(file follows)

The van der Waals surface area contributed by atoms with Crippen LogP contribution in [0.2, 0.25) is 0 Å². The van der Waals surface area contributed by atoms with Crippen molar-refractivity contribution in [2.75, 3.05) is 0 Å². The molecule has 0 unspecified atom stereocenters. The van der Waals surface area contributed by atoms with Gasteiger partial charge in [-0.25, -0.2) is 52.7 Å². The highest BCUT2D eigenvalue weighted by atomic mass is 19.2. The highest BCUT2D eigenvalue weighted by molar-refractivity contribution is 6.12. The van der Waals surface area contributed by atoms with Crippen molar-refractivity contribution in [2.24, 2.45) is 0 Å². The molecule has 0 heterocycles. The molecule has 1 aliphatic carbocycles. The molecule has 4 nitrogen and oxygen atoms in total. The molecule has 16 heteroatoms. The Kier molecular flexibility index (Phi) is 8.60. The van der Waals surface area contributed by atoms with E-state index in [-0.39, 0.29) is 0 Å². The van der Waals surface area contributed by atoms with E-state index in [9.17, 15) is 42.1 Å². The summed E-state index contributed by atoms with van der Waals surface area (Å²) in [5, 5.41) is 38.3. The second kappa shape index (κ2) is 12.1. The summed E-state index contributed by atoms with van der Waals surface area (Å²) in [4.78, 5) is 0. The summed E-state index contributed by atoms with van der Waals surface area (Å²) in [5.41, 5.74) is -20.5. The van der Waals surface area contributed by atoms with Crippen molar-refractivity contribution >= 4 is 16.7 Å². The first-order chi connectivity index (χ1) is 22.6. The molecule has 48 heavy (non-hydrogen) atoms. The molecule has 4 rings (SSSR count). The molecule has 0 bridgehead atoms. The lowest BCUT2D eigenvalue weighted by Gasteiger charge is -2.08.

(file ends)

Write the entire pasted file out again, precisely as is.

The van der Waals surface area contributed by atoms with Crippen LogP contribution in [0.2, 0.25) is 0 Å². The van der Waals surface area contributed by atoms with Crippen molar-refractivity contribution in [2.75, 3.05) is 0 Å². The molecule has 0 unspecified atom stereocenters. The van der Waals surface area contributed by atoms with Gasteiger partial charge in [-0.25, -0.2) is 52.7 Å². The highest BCUT2D eigenvalue weighted by atomic mass is 19.2. The highest BCUT2D eigenvalue weighted by molar-refractivity contribution is 6.12. The van der Waals surface area contributed by atoms with Crippen molar-refractivity contribution in [2.24, 2.45) is 0 Å². The molecule has 0 heterocycles. The molecule has 1 aliphatic carbocycles. The molecule has 4 nitrogen and oxygen atoms in total. The molecule has 16 heteroatoms. The Kier molecular flexibility index (Phi) is 8.60. The van der Waals surface area contributed by atoms with E-state index in [-0.39, 0.29) is 0 Å². The van der Waals surface area contributed by atoms with E-state index in [9.17, 15) is 42.1 Å². The summed E-state index contributed by atoms with van der Waals surface area (Å²) in [5, 5.41) is 38.3. The second kappa shape index (κ2) is 12.1. The summed E-state index contributed by atoms with van der Waals surface area (Å²) in [4.78, 5) is 0. The summed E-state index contributed by atoms with van der Waals surface area (Å²) in [5.41, 5.74) is -20.5. The van der Waals surface area contributed by atoms with Crippen molar-refractivity contribution >= 4 is 16.7 Å². The first-order chi connectivity index (χ1) is 22.6. The molecule has 48 heavy (non-hydrogen) atoms. The molecule has 4 rings (SSSR count). The molecule has 0 bridgehead atoms. The lowest BCUT2D eigenvalue weighted by Gasteiger charge is -2.08.